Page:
I have an ex self employed partner who in 2000 decided being a father wasn't his cup of tea, and disappeared, called in the CSA from 2000- 2004 not a word or penny from the ex, then he sold his house and we got some off the arrears through a charging order, then suddenly he contacts them, I'm no longer working as a builder and Im not claiming any benefits so could you kindly reasses me , certaintly the CSA said, here have a nil assessment, (note the sarcasm) hold says I , this is a self employed builder who for 15 years fiddled his tax returns and is known for working cash in hand, sorry says the csa, nil assessment stands , enter tribunal, no response for information from NRP and i win, NRP asks for it to be set aside and it is, 1 yr later tribunal heard how he bought a £340,000.00 house for he and his partner and how he gave up work to work for himself on his "6 bedroom dream house" for 2 people why ? "because I can" ! he wins second appeal because on grounds of deprivation of income a self employed NRP cannot deprived themselves of an income, so he lives in a 6 bedroom house, claims not to have done any cash jobs in 4 years,even though tribunal agreed his tax returns were false and he had worked cash in hand, has a mercedes van, an alfa romeo car, and a boat in the drive.. and a nil assessment !!... yep I hold the CSA and the tribunal service in high regard !!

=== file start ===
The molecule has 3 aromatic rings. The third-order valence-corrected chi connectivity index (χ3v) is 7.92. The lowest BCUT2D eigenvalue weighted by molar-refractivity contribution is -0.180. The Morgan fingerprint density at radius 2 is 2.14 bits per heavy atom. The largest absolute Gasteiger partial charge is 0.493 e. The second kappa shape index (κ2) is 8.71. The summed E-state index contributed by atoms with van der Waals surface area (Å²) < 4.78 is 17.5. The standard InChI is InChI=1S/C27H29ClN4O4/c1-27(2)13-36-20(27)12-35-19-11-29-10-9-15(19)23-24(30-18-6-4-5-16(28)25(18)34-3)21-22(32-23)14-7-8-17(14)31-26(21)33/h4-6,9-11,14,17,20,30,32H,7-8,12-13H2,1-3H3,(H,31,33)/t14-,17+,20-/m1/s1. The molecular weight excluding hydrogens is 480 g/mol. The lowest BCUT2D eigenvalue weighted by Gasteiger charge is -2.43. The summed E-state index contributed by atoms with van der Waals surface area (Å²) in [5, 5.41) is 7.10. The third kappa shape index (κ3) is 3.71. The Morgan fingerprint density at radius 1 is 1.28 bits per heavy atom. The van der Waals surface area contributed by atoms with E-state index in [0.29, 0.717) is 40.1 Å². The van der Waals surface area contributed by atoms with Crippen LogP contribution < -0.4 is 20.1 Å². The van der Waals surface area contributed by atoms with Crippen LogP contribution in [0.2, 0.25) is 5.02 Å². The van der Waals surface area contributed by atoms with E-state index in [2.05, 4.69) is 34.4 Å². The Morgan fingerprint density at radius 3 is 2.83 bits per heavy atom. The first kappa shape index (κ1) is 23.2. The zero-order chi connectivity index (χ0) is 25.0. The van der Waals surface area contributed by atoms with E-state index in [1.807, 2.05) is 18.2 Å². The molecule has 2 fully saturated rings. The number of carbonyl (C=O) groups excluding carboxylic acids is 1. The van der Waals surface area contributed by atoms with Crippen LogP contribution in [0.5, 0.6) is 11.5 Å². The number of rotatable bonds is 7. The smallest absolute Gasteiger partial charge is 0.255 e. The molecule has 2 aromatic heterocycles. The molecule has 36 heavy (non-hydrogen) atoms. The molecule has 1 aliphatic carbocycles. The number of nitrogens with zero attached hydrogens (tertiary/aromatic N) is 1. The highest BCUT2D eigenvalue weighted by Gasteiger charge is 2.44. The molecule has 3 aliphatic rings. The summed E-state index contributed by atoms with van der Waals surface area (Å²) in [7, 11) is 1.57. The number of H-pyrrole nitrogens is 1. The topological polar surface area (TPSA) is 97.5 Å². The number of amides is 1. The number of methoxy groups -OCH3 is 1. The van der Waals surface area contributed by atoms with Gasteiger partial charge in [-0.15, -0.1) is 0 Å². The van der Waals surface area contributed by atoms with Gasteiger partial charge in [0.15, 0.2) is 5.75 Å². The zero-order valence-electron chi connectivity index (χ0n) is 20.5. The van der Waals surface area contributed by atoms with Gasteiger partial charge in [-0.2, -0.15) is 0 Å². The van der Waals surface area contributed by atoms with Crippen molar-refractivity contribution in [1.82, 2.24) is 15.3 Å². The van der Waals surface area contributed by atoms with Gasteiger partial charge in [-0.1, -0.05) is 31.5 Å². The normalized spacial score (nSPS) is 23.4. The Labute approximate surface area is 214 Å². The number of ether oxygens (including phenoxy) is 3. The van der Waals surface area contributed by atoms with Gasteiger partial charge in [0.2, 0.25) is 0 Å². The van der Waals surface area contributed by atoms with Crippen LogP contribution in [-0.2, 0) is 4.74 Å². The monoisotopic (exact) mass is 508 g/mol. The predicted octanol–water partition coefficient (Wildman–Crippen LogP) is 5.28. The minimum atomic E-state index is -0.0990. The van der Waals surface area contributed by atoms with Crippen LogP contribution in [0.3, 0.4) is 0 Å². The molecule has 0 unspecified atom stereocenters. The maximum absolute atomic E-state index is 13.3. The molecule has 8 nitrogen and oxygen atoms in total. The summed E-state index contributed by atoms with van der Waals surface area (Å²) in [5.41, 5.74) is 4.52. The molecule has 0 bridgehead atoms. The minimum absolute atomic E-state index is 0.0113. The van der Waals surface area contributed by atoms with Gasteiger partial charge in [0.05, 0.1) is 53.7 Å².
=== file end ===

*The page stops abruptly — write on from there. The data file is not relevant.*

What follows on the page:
I haven't verified the facts, but if we have a system that can allow an able father who lives in a £340,000 house to pay nothing for his children, then we have a system that is broken. What's more, I can't see that the proposed reforms to the system (C-MEC), will help people like Debbi. The only chance that she would have for justice is a return to the old court-based system, perhaps only for those cases considered inappropriate for the child support system, or its successor. Only a court can properly examine the facts and, where it is clear that the absent parent has the means to pay, even if he/she claims to have no income, the court can infer that he/she has an income, put a figure to that income, and make a maintenance order. For example, the court can look at any income figure given in a mortgage application, or look at lifestyle compared to disclosed income, such as in a tax return - if it is clear that that lifestyle is of a far higher standard than the disclosed income would allow, then the court can adjudge that the true income is higher.